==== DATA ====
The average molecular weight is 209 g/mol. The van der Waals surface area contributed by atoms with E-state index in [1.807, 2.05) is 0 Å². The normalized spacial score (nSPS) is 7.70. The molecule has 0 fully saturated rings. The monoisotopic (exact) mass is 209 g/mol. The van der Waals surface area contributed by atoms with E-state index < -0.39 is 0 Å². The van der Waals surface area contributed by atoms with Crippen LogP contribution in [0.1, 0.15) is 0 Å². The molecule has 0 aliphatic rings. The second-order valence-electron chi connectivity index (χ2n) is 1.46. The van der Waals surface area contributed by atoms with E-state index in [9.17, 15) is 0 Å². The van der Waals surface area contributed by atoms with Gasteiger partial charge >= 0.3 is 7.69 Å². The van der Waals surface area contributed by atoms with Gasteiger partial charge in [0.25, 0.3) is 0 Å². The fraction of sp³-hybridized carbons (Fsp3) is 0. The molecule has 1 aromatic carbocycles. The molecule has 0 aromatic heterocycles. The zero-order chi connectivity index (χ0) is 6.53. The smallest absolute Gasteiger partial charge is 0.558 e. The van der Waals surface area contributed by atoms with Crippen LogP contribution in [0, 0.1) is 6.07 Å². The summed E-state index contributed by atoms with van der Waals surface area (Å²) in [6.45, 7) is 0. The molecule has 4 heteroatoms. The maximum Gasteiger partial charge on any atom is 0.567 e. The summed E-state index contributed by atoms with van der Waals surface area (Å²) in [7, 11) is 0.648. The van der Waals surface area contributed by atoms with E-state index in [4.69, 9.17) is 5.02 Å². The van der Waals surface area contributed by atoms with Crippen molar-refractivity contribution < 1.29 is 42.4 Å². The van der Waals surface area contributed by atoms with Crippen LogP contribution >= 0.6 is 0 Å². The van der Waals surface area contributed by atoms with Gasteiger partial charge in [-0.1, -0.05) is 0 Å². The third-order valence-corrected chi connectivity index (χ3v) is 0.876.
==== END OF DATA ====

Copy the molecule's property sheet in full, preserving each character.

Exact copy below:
The average molecular weight is 209 g/mol. The van der Waals surface area contributed by atoms with E-state index in [1.807, 2.05) is 0 Å². The normalized spacial score (nSPS) is 7.70. The molecule has 0 fully saturated rings. The monoisotopic (exact) mass is 209 g/mol. The van der Waals surface area contributed by atoms with E-state index < -0.39 is 0 Å². The van der Waals surface area contributed by atoms with Crippen LogP contribution in [0.1, 0.15) is 0 Å². The molecule has 0 aliphatic rings. The second-order valence-electron chi connectivity index (χ2n) is 1.46. The van der Waals surface area contributed by atoms with E-state index in [9.17, 15) is 0 Å². The van der Waals surface area contributed by atoms with Gasteiger partial charge >= 0.3 is 7.69 Å². The van der Waals surface area contributed by atoms with Gasteiger partial charge in [0.25, 0.3) is 0 Å². The fraction of sp³-hybridized carbons (Fsp3) is 0. The molecule has 1 aromatic carbocycles. The molecule has 0 aromatic heterocycles. The zero-order chi connectivity index (χ0) is 6.53. The smallest absolute Gasteiger partial charge is 0.558 e. The van der Waals surface area contributed by atoms with Crippen LogP contribution in [0, 0.1) is 6.07 Å². The summed E-state index contributed by atoms with van der Waals surface area (Å²) in [6.45, 7) is 0. The molecule has 4 heteroatoms. The maximum Gasteiger partial charge on any atom is 0.567 e. The summed E-state index contributed by atoms with van der Waals surface area (Å²) in [7, 11) is 0.648. The van der Waals surface area contributed by atoms with E-state index in [4.69, 9.17) is 5.02 Å². The van der Waals surface area contributed by atoms with Crippen molar-refractivity contribution < 1.29 is 42.4 Å². The van der Waals surface area contributed by atoms with Crippen LogP contribution >= 0.6 is 0 Å². The van der Waals surface area contributed by atoms with Gasteiger partial charge in [-0.1, -0.05) is 0 Å². The third-order valence-corrected chi connectivity index (χ3v) is 0.876.